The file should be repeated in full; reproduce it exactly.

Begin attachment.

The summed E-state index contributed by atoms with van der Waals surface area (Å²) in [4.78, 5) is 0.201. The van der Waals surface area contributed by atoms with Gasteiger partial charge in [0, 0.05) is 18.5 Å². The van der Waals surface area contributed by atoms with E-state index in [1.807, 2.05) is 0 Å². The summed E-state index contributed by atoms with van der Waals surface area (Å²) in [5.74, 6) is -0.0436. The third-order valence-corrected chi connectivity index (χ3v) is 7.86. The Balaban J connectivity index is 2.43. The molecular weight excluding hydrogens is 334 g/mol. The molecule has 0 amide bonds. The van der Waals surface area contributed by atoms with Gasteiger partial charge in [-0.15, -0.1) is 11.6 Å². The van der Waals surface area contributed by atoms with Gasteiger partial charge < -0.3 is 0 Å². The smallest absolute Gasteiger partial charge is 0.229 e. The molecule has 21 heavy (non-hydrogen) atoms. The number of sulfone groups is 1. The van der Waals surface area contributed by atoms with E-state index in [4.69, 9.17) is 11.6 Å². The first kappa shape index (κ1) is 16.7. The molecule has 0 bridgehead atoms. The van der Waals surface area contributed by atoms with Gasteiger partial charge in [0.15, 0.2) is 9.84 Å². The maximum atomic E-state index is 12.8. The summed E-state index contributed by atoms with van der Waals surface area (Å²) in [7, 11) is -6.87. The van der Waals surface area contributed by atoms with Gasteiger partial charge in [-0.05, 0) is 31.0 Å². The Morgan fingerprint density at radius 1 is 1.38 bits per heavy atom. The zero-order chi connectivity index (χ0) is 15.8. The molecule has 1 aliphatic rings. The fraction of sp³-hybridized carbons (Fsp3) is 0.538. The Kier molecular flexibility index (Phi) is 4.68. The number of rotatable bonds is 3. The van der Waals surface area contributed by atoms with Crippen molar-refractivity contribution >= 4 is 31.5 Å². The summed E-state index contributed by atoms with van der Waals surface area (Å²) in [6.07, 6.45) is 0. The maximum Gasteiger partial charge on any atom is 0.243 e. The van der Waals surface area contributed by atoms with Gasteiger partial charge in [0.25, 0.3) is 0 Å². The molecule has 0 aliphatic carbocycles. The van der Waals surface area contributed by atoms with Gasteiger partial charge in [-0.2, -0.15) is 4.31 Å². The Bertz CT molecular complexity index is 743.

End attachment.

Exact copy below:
The summed E-state index contributed by atoms with van der Waals surface area (Å²) in [4.78, 5) is 0.201. The van der Waals surface area contributed by atoms with Gasteiger partial charge in [0, 0.05) is 18.5 Å². The van der Waals surface area contributed by atoms with E-state index in [1.807, 2.05) is 0 Å². The summed E-state index contributed by atoms with van der Waals surface area (Å²) in [5.74, 6) is -0.0436. The third-order valence-corrected chi connectivity index (χ3v) is 7.86. The Balaban J connectivity index is 2.43. The molecular weight excluding hydrogens is 334 g/mol. The molecule has 0 amide bonds. The van der Waals surface area contributed by atoms with Gasteiger partial charge in [-0.15, -0.1) is 11.6 Å². The van der Waals surface area contributed by atoms with Gasteiger partial charge < -0.3 is 0 Å². The smallest absolute Gasteiger partial charge is 0.229 e. The molecule has 21 heavy (non-hydrogen) atoms. The number of sulfone groups is 1. The van der Waals surface area contributed by atoms with E-state index in [4.69, 9.17) is 11.6 Å². The first kappa shape index (κ1) is 16.7. The molecule has 0 bridgehead atoms. The van der Waals surface area contributed by atoms with Gasteiger partial charge in [0.15, 0.2) is 9.84 Å². The maximum atomic E-state index is 12.8. The summed E-state index contributed by atoms with van der Waals surface area (Å²) in [7, 11) is -6.87. The van der Waals surface area contributed by atoms with Gasteiger partial charge in [-0.05, 0) is 31.0 Å². The Morgan fingerprint density at radius 1 is 1.38 bits per heavy atom. The zero-order chi connectivity index (χ0) is 15.8. The molecule has 1 aliphatic rings. The fraction of sp³-hybridized carbons (Fsp3) is 0.538. The Kier molecular flexibility index (Phi) is 4.68. The number of rotatable bonds is 3. The van der Waals surface area contributed by atoms with Crippen molar-refractivity contribution >= 4 is 31.5 Å². The summed E-state index contributed by atoms with van der Waals surface area (Å²) in [6.07, 6.45) is 0. The maximum Gasteiger partial charge on any atom is 0.243 e. The van der Waals surface area contributed by atoms with Gasteiger partial charge in [0.25, 0.3) is 0 Å². The molecule has 0 aliphatic carbocycles. The van der Waals surface area contributed by atoms with Gasteiger partial charge in [-0.2, -0.15) is 4.31 Å². The Bertz CT molecular complexity index is 743.